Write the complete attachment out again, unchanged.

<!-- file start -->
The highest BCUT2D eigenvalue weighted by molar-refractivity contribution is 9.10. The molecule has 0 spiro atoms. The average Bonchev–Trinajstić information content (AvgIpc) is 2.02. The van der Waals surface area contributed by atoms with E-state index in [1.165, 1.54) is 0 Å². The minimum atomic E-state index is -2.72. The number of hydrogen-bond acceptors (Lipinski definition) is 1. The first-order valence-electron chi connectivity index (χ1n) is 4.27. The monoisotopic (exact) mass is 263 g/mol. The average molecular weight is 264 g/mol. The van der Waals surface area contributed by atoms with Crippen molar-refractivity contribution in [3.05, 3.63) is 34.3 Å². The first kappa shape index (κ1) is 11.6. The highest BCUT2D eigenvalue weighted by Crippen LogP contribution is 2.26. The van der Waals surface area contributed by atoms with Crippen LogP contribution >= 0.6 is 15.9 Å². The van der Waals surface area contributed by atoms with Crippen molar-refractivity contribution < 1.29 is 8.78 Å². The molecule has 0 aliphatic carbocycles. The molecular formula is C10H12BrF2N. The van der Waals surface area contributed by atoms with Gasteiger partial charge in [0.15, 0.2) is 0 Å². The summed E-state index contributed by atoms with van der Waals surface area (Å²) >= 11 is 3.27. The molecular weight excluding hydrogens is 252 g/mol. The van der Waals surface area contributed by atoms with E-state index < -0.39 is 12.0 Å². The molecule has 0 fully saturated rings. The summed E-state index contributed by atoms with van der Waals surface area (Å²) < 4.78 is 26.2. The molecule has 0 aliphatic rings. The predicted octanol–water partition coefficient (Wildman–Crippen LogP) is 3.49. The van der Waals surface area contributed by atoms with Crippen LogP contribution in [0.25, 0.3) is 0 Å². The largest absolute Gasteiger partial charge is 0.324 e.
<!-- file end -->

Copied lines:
The highest BCUT2D eigenvalue weighted by molar-refractivity contribution is 9.10. The molecule has 0 spiro atoms. The average Bonchev–Trinajstić information content (AvgIpc) is 2.02. The van der Waals surface area contributed by atoms with E-state index in [1.165, 1.54) is 0 Å². The minimum atomic E-state index is -2.72. The number of hydrogen-bond acceptors (Lipinski definition) is 1. The first-order valence-electron chi connectivity index (χ1n) is 4.27. The monoisotopic (exact) mass is 263 g/mol. The average molecular weight is 264 g/mol. The van der Waals surface area contributed by atoms with Crippen molar-refractivity contribution in [3.05, 3.63) is 34.3 Å². The first kappa shape index (κ1) is 11.6. The highest BCUT2D eigenvalue weighted by Crippen LogP contribution is 2.26. The van der Waals surface area contributed by atoms with Crippen LogP contribution >= 0.6 is 15.9 Å². The van der Waals surface area contributed by atoms with Crippen molar-refractivity contribution < 1.29 is 8.78 Å². The molecule has 0 aliphatic carbocycles. The molecular formula is C10H12BrF2N. The van der Waals surface area contributed by atoms with Gasteiger partial charge in [0.15, 0.2) is 0 Å². The summed E-state index contributed by atoms with van der Waals surface area (Å²) >= 11 is 3.27. The molecular weight excluding hydrogens is 252 g/mol. The van der Waals surface area contributed by atoms with E-state index < -0.39 is 12.0 Å². The molecule has 0 fully saturated rings. The summed E-state index contributed by atoms with van der Waals surface area (Å²) < 4.78 is 26.2. The molecule has 0 aliphatic rings. The predicted octanol–water partition coefficient (Wildman–Crippen LogP) is 3.49. The van der Waals surface area contributed by atoms with Crippen LogP contribution in [0.25, 0.3) is 0 Å². The largest absolute Gasteiger partial charge is 0.324 e.